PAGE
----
Feb 11, 2014, 11:34 PM EDT
For the first time since 2003, No. 15 Michigan went into Columbus and left with a win on the hardwood, knocking off No. 22 Ohio State, 70-60.
The box score may say that he shot just 3-for-10 from the floor, but rest assured when I tell you that it was freshman point guard Derrick Walton that made all the difference for the Wolverines.
He finished with 13 points, 10 boards and six assists while committing just a single turnover against the nation’s best defensive back court in Aaron Craft and Shannon Scott. All 13 of his points, and three of his assists, came in the second half as Walton made big play after big play down the stretch.
The game changed during a 20-7 surge in the second half that turned a 38-31 deficit into a 51-45 lead, and Walton was responsible for 12 of those 20 points. He came up with two huge rebounds late in the game, and even out-battled Craft on a loose ball, earning possession for Michigan when a foul was called on Craft.
Walton is not Trey Burke yet.
Not even close.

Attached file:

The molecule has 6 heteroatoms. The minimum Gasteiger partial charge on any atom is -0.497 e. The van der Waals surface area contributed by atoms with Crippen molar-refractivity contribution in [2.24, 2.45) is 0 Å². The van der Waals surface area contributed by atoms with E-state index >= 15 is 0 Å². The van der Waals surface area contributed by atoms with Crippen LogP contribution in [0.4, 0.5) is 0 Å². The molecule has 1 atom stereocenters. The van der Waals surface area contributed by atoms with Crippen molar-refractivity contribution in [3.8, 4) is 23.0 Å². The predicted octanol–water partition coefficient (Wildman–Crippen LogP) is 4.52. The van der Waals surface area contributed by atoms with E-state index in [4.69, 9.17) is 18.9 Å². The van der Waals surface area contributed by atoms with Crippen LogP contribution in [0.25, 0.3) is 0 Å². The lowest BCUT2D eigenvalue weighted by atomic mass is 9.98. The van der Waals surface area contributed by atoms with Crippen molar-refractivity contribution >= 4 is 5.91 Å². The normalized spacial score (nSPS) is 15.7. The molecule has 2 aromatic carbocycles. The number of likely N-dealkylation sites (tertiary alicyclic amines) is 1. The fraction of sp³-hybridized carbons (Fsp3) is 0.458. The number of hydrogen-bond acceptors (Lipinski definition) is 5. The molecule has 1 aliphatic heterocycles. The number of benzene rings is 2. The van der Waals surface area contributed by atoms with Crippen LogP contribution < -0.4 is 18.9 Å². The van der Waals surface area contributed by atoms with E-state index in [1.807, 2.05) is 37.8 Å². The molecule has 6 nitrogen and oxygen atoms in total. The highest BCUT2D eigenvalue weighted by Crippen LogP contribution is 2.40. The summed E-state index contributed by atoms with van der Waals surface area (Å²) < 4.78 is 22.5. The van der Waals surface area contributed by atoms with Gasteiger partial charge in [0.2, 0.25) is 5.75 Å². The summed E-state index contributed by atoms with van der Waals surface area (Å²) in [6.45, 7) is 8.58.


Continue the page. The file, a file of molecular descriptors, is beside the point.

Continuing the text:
But he’s maturing. The game is slowing down for him. He’s beginning to get a feel for what his coaches are asking of him. He’s slowly been getting better throughout league play, but this was without a doubt his most impressive performance of the season. Part of that is due to the competition that he was going up against in Scott and Craft. Part of it is the composure that he showed when the Buckeyes built their lead, which was as large as 10 in the first half.
More than anything, however, it’s that he helped turn things around for the Wolverines in a crucial moment.
This was an important game for John Beilein’s club. A loss would have dropped them a game behind Michigan State in the Big Ten standings with Wisconsin and the Spartans coming up in their next two games. They were coming off of a blowout loss to Iowa, which came six days after losing at Indiana, and had dug themselves a double-digit hole early on. Throw in the fact that the secret to slowing down Nik Stauskas had been discovered — guarding him tight with little guards he can’t beat off the dribble or shake coming off of a screen — and the Wolverines were staring a freefall straight in the face.
Until Walton changed the complexion of the game on Tuesday night.
Momentum and confidence are so important for a basketball team.
Walton’s second half ensured that the Wolverines are trending in the right direction heading into the season’s stretch run.
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